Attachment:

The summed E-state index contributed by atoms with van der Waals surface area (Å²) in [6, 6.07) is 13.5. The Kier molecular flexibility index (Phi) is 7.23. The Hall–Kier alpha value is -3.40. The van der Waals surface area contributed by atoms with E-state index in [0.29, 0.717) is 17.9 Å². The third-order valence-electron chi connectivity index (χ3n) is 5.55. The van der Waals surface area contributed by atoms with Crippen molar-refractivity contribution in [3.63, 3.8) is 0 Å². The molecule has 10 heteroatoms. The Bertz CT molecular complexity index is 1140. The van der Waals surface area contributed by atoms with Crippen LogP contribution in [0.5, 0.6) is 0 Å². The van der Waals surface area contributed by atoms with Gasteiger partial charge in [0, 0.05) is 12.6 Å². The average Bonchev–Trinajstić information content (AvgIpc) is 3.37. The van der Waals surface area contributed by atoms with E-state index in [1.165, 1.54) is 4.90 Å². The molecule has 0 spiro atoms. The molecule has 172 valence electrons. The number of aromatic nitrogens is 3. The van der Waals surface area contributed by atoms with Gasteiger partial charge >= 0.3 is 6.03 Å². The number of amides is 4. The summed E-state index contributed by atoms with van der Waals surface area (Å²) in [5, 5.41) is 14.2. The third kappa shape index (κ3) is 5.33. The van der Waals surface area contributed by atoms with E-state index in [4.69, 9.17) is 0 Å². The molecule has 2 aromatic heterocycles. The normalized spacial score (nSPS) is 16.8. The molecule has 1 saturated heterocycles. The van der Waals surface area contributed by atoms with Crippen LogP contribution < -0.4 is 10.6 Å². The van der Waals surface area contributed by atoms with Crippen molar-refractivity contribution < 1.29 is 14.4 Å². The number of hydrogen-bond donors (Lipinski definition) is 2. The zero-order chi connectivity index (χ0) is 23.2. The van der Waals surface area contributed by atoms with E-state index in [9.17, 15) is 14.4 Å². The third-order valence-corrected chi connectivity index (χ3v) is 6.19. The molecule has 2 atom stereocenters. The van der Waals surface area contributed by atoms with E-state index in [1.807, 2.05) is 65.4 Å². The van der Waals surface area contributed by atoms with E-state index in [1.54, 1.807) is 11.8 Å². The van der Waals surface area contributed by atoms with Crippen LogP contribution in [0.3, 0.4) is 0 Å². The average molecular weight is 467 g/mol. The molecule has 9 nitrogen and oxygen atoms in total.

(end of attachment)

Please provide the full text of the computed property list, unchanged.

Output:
The summed E-state index contributed by atoms with van der Waals surface area (Å²) in [6, 6.07) is 13.5. The Kier molecular flexibility index (Phi) is 7.23. The Hall–Kier alpha value is -3.40. The van der Waals surface area contributed by atoms with E-state index in [0.29, 0.717) is 17.9 Å². The third-order valence-electron chi connectivity index (χ3n) is 5.55. The van der Waals surface area contributed by atoms with Crippen molar-refractivity contribution in [3.63, 3.8) is 0 Å². The molecule has 10 heteroatoms. The Bertz CT molecular complexity index is 1140. The van der Waals surface area contributed by atoms with Crippen LogP contribution in [0.5, 0.6) is 0 Å². The van der Waals surface area contributed by atoms with Gasteiger partial charge in [0, 0.05) is 12.6 Å². The average Bonchev–Trinajstić information content (AvgIpc) is 3.37. The van der Waals surface area contributed by atoms with E-state index in [1.165, 1.54) is 4.90 Å². The molecule has 0 spiro atoms. The molecule has 172 valence electrons. The number of aromatic nitrogens is 3. The van der Waals surface area contributed by atoms with Gasteiger partial charge >= 0.3 is 6.03 Å². The number of amides is 4. The summed E-state index contributed by atoms with van der Waals surface area (Å²) in [5, 5.41) is 14.2. The third kappa shape index (κ3) is 5.33. The van der Waals surface area contributed by atoms with E-state index in [4.69, 9.17) is 0 Å². The molecule has 2 aromatic heterocycles. The normalized spacial score (nSPS) is 16.8. The molecule has 1 saturated heterocycles. The van der Waals surface area contributed by atoms with Crippen LogP contribution < -0.4 is 10.6 Å². The van der Waals surface area contributed by atoms with Crippen molar-refractivity contribution < 1.29 is 14.4 Å². The number of hydrogen-bond donors (Lipinski definition) is 2. The zero-order chi connectivity index (χ0) is 23.2. The van der Waals surface area contributed by atoms with E-state index in [9.17, 15) is 14.4 Å². The third-order valence-corrected chi connectivity index (χ3v) is 6.19. The molecule has 2 atom stereocenters. The van der Waals surface area contributed by atoms with E-state index in [1.807, 2.05) is 65.4 Å². The van der Waals surface area contributed by atoms with E-state index in [1.54, 1.807) is 11.8 Å². The van der Waals surface area contributed by atoms with Crippen LogP contribution in [0.3, 0.4) is 0 Å². The average molecular weight is 467 g/mol. The molecule has 9 nitrogen and oxygen atoms in total.